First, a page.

In a democracy every person should have an equal voice to express their views and be heard. A small community group should have the same access to decision-makers as a company; a constituent should have the same access as a millionaire.
But this is not the case in Britain. Our democracy is asymmetrical. A local charity campaigning on cancer in my constituency does not have the same access to the political process as the big tobacco companies.
Under the government’s “gagging bill”, now an Act, this asymmetry has been made even worse.
The gagging bill is an outright attack on healthy democracy; it is a cynical attempt to deceive the public by gagging campaigners and charities. My constituents, like so many others, are not falling for it.
I voted against this Act right the way through Parliament as I believe that lobbying is an essential part of our democracy, it allows charities and campaigners to be heard and stand up for the issues they fight for.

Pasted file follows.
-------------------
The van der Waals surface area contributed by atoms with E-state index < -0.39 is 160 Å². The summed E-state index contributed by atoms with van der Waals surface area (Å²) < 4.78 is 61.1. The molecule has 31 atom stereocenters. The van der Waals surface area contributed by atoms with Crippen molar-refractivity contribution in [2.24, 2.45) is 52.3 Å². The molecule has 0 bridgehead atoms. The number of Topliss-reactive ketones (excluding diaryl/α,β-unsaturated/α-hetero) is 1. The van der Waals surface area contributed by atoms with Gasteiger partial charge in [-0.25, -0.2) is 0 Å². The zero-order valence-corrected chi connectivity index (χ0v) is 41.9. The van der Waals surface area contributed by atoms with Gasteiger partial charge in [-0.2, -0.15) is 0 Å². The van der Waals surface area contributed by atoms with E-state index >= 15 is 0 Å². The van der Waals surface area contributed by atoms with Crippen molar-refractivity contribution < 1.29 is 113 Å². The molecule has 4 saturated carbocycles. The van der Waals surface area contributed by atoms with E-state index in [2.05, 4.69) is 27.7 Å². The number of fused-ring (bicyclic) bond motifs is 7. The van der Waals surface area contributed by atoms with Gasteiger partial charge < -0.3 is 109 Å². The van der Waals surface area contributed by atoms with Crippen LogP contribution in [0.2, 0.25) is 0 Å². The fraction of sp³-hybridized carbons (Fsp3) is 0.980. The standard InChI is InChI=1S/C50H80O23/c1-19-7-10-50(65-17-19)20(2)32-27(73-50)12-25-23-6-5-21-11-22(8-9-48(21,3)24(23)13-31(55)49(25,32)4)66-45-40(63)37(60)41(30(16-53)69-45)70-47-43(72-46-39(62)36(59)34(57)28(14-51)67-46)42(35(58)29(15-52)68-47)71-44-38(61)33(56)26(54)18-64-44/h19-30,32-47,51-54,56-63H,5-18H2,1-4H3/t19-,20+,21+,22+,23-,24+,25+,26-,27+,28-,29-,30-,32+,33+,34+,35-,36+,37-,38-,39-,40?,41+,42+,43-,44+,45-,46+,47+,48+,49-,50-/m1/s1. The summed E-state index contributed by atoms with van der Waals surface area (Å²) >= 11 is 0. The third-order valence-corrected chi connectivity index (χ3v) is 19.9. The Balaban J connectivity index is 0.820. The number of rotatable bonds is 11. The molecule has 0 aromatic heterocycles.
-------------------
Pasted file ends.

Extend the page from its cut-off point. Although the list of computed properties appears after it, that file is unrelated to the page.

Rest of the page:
I have been contacted by a large number of my constituents asking what Labour would do. We are clear; a Labour government would abolish the gagging Act.
Labour recognise there is a real need for political reform. There is already a widespread sense of alienation from politics; the disillusionment partly stems from a feeling that Britain is governed by a closed circle at the top which excludes the millions of hard-working people who play by the rules but who are struggling to get by.
We need to open up the lobbying world, not legislate to silence charities and campaigners who want to hold the government to account. This is why Labour will repeal the gagging law and legislate for the real reform our politics needs.
Labour, should we win the 2015 election, will make the lobbying industry more transparent by introducing a register of all lobbyists backed by a code of conduct and sanctions, we will make the changes a fairer Britain needs.